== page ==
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Are you tired of the same old backyard? I am - after looking at all of these beautiful pictures of spas and hot tubs wrapped in wood, built by creative and crafty homeowners (and their contractors).
If your spa (like mine), is just sitting on the back porch, on a boring slab of concrete, here's some inspirational photos of spas sunken into wood decks, with thanks (and image credit) to Decks.com and Houzz.com.
Further down, I have some details on spa deck construction, or considerations when designing a spa or hot tub wood deck.
1. Simple & clean spa deck design provides privacy and space for entertaining
2. Multi-level deck design with down lights to illuminate steps without blocking stars.
3. Cantilevered deck sections and faux rock spa skirt and privacy wall.
4. Hot Springs spa wrap around deck design gives plenty of room for drinks and towels.
5. This old house got a facelift in the front and back, integrated spa into the back stairs.
6. Curved composite planks match the circular acrylic hot tub, set below Wisteria blooms.
7. Ultra modern home with deck wrapped hot tub with lots of access to equipment.
8. Horizontal privacy wall contrasts perfectly with the stained decking around this spa.
9. Spa tucked nicely on the edge of the patio, integrates well with custom wall and steps.
10. Spa appears to float in air, steps on left side lead down to spa equipment access.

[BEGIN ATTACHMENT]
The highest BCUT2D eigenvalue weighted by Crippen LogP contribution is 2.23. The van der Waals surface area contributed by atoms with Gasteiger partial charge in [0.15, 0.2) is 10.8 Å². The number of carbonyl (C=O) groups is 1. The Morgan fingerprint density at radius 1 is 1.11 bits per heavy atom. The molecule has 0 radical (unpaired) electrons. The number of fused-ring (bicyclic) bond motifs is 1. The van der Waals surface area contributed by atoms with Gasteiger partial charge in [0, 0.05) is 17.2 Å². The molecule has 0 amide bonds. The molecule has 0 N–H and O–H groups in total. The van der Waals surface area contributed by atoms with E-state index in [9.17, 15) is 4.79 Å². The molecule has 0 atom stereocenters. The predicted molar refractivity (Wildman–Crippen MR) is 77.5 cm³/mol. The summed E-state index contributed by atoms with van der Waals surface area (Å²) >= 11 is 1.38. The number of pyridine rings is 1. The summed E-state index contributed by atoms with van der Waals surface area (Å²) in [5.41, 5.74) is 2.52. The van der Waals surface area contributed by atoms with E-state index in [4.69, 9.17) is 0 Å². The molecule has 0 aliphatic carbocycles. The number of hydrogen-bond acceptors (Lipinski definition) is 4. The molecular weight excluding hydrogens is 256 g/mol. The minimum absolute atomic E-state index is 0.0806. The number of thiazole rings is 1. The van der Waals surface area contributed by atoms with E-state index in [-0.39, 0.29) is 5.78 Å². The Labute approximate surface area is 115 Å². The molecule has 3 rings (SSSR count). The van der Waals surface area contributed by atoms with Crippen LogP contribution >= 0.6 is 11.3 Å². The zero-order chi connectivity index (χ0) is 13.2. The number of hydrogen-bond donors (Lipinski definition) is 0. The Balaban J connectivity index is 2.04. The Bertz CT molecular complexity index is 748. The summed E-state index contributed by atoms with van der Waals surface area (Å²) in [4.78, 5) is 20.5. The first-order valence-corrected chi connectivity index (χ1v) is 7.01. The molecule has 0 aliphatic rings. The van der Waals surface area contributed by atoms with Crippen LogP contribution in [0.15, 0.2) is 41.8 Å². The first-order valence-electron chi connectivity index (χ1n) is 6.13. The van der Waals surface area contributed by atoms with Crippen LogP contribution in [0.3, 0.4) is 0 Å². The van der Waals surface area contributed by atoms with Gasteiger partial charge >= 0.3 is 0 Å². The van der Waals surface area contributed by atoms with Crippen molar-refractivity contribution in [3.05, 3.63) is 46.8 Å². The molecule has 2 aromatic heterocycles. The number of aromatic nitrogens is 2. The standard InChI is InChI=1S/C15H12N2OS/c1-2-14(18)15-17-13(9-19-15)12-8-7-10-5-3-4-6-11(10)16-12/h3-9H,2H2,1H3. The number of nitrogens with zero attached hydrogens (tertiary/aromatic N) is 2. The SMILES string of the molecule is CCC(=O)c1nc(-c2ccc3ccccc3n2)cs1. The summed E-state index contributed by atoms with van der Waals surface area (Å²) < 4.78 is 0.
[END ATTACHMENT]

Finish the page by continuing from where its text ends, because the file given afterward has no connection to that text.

11. Luxuriously finished teak wood for large gatherings with a grand view.
12. Positioning the spa at a jaunty angle in relation to the house creates better visual flow.
13. Need more circular shapes in your life? Perfect contrast to a square house and backyard.
14. Another example of asymmetrical spa placement, in relation to the house; adds more angles.
15. Pergola! Corner posts can tie-off long drapery; top is great for Clematis or Wisteria vines.
16. This looks like a dream. Safety fence rails are important for raised decks (and cliffs!).
17. Wood and stone play nicely together in this spa deck and privacy wall.
18. A Hot Springs spa deck planner idea, with two wood topped islands, wrapped in faux stone.
When building a wood deck, there are usually several options of wood, from basic pressure treated yellow pine, to insect resistant redwood and cedar, to imported hardwoods like Ipe or Balau. Composite deck materials mimic the look of real wood, but can outlast real wood, without the need for future sanding and staining.
Another important consideration when building a spa in a deck is the insulation around the tub. When sinking a spa shell into a deck without a spa cabinet, some insulation should be planned for, to save on heating costs. When a wood hot tub is sunk into the deck, a heavy insulated pad can be wrapped around the tub, below deck level.
A full size spa is heavy (nearly 1000 lbs), and a spa full of water can weigh 5x more! When placing a spa in a deck, the spa itself must be resting on a 4" slab of reinforced concrete, or other suitable base that can handle at least 100 lbs per square foot. Want to install a spa on the upstairs deck? Better call a structural engineer, and get out the checkbook - strong underpinnings are needed for any elevated spa or hot tub.
Your location may not need much privacy, but if you have close-by neighbors like I do, a slatted or lattice wall can keep out prying eyes. A low wall can be incorporated into the deck surrounding the wall, as many of pictures above show. Draperies, fabric shades and plants can also be used to add privacy to your outdoor spa or hot tub.
Every spa installation demands safety considerations. Fencing or rails around raised decking is important, but even more important is a way to block access to the spa, with fences and gates, and with locking spa covers.
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